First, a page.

NCPA - National Center for Policy Analysis


April 27, 2009

California regulators are ready to conclude that corn ethanol cannot help the state fight global warming.  It seems they've discovered putting food in our cars would destroy the earth in order to save it, says Investor's Business Daily (IBD).

With 20-20 hindsight, the California Environmental Protection Agency (EPA), by dropping ethanol for now as a cure-all for climate change, is doing the right thing for the wrong reason, says IBD:

  • The California EPA's main reason for dropping ethanol is in part because of the environmental damage it says growing corn produces.
  • Ethanol yields about 30 percent less energy per gallon of gasoline, so miles per gallon in internal combustion engines drop significantly.
  • It generates less than two units of energy for every unit of energy used to produce it, and it takes about 1,700 gallons of water to produce one gallon of ethanol.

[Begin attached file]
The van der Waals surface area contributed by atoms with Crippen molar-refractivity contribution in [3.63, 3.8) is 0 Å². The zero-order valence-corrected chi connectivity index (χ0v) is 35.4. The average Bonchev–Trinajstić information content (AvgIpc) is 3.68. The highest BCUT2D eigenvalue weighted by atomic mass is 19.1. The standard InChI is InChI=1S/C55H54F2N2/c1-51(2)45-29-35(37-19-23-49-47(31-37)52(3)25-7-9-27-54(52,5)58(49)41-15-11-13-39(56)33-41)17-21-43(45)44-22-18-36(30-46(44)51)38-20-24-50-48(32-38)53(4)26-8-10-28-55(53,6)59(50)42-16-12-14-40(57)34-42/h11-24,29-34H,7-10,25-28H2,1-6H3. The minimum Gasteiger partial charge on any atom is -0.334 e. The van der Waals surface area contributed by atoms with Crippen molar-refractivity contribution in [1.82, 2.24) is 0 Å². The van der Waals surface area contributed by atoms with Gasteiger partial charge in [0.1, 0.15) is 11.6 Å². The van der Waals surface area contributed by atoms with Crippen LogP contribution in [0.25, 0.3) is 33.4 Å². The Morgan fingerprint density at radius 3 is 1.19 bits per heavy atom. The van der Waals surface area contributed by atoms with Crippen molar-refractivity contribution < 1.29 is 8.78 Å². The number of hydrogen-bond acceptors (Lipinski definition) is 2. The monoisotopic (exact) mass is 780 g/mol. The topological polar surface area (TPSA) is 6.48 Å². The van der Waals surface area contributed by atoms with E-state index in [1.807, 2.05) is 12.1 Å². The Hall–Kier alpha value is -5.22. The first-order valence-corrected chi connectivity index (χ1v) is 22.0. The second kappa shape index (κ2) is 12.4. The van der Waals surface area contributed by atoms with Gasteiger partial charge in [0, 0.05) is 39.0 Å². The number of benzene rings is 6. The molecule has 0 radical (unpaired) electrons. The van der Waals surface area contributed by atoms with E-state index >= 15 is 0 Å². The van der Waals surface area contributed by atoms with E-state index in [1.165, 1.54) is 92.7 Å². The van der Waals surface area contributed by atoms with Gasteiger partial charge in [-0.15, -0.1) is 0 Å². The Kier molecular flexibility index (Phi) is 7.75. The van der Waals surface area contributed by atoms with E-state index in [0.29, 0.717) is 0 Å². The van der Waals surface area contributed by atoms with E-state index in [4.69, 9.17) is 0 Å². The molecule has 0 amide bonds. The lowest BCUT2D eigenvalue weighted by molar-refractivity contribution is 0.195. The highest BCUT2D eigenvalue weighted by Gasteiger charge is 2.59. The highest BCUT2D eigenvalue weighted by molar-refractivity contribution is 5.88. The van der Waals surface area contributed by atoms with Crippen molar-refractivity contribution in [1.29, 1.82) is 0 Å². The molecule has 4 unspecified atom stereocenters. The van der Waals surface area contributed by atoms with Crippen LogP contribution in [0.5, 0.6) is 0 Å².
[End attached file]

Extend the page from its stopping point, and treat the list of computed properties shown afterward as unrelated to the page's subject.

• Each acre of corn requires about 130 pounds of nitrogen and 55 pounds of phosphorous.
  • Increased acreage means increased agricultural runoff, which is creating aquatic "dead zones" in rivers, bays and coastal areas.

Furthermore, converting land that is now a "carbon sink" to farmland producing ethanol also defeats the purpose of the regulations, because land now absorbing carbon dioxide would be cleared to produce corn, says IBD.

Source: Editorial, "Will California Shuck Corn Ethanol?"'s Business Daily, April 23, 2009.

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